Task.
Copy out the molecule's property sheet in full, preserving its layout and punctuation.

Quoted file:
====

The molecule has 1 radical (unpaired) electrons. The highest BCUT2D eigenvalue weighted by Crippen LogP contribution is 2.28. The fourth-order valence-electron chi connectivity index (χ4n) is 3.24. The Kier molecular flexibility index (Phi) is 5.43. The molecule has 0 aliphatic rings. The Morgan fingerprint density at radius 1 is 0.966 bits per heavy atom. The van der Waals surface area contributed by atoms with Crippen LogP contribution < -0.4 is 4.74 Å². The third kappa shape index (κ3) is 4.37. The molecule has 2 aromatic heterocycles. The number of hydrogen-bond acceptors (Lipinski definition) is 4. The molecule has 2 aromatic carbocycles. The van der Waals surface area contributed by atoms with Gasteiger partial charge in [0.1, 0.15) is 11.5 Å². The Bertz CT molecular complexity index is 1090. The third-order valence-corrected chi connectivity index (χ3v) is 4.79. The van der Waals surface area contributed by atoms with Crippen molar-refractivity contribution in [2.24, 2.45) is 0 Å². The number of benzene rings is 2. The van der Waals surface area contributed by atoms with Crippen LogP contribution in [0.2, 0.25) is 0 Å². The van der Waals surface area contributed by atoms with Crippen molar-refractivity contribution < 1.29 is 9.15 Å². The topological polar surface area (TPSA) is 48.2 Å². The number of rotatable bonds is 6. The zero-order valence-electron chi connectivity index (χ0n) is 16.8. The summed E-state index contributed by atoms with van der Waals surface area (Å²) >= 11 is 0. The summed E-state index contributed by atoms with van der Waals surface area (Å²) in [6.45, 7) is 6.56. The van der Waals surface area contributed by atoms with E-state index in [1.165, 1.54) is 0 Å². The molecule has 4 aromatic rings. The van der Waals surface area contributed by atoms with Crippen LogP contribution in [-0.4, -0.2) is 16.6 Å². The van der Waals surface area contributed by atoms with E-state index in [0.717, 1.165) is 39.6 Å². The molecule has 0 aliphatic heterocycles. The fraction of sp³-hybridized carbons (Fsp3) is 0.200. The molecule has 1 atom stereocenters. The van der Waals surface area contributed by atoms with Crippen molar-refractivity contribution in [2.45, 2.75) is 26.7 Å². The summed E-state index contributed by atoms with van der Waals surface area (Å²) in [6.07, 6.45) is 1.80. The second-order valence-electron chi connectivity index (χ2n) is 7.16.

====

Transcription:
The molecule has 1 radical (unpaired) electrons. The highest BCUT2D eigenvalue weighted by Crippen LogP contribution is 2.28. The fourth-order valence-electron chi connectivity index (χ4n) is 3.24. The Kier molecular flexibility index (Phi) is 5.43. The molecule has 0 aliphatic rings. The Morgan fingerprint density at radius 1 is 0.966 bits per heavy atom. The van der Waals surface area contributed by atoms with Crippen LogP contribution < -0.4 is 4.74 Å². The third kappa shape index (κ3) is 4.37. The molecule has 2 aromatic heterocycles. The number of hydrogen-bond acceptors (Lipinski definition) is 4. The molecule has 2 aromatic carbocycles. The van der Waals surface area contributed by atoms with Gasteiger partial charge in [0.1, 0.15) is 11.5 Å². The Bertz CT molecular complexity index is 1090. The third-order valence-corrected chi connectivity index (χ3v) is 4.79. The van der Waals surface area contributed by atoms with Crippen molar-refractivity contribution in [2.24, 2.45) is 0 Å². The number of benzene rings is 2. The van der Waals surface area contributed by atoms with Crippen LogP contribution in [0.2, 0.25) is 0 Å². The van der Waals surface area contributed by atoms with Crippen molar-refractivity contribution < 1.29 is 9.15 Å². The topological polar surface area (TPSA) is 48.2 Å². The number of rotatable bonds is 6. The zero-order valence-electron chi connectivity index (χ0n) is 16.8. The summed E-state index contributed by atoms with van der Waals surface area (Å²) >= 11 is 0. The summed E-state index contributed by atoms with van der Waals surface area (Å²) in [6.45, 7) is 6.56. The van der Waals surface area contributed by atoms with E-state index in [1.165, 1.54) is 0 Å². The molecule has 4 aromatic rings. The van der Waals surface area contributed by atoms with Crippen LogP contribution in [-0.4, -0.2) is 16.6 Å². The van der Waals surface area contributed by atoms with E-state index in [0.717, 1.165) is 39.6 Å². The molecule has 0 aliphatic heterocycles. The fraction of sp³-hybridized carbons (Fsp3) is 0.200. The molecule has 1 atom stereocenters. The van der Waals surface area contributed by atoms with Crippen molar-refractivity contribution in [2.45, 2.75) is 26.7 Å². The summed E-state index contributed by atoms with van der Waals surface area (Å²) in [6.07, 6.45) is 1.80. The second-order valence-electron chi connectivity index (χ2n) is 7.16.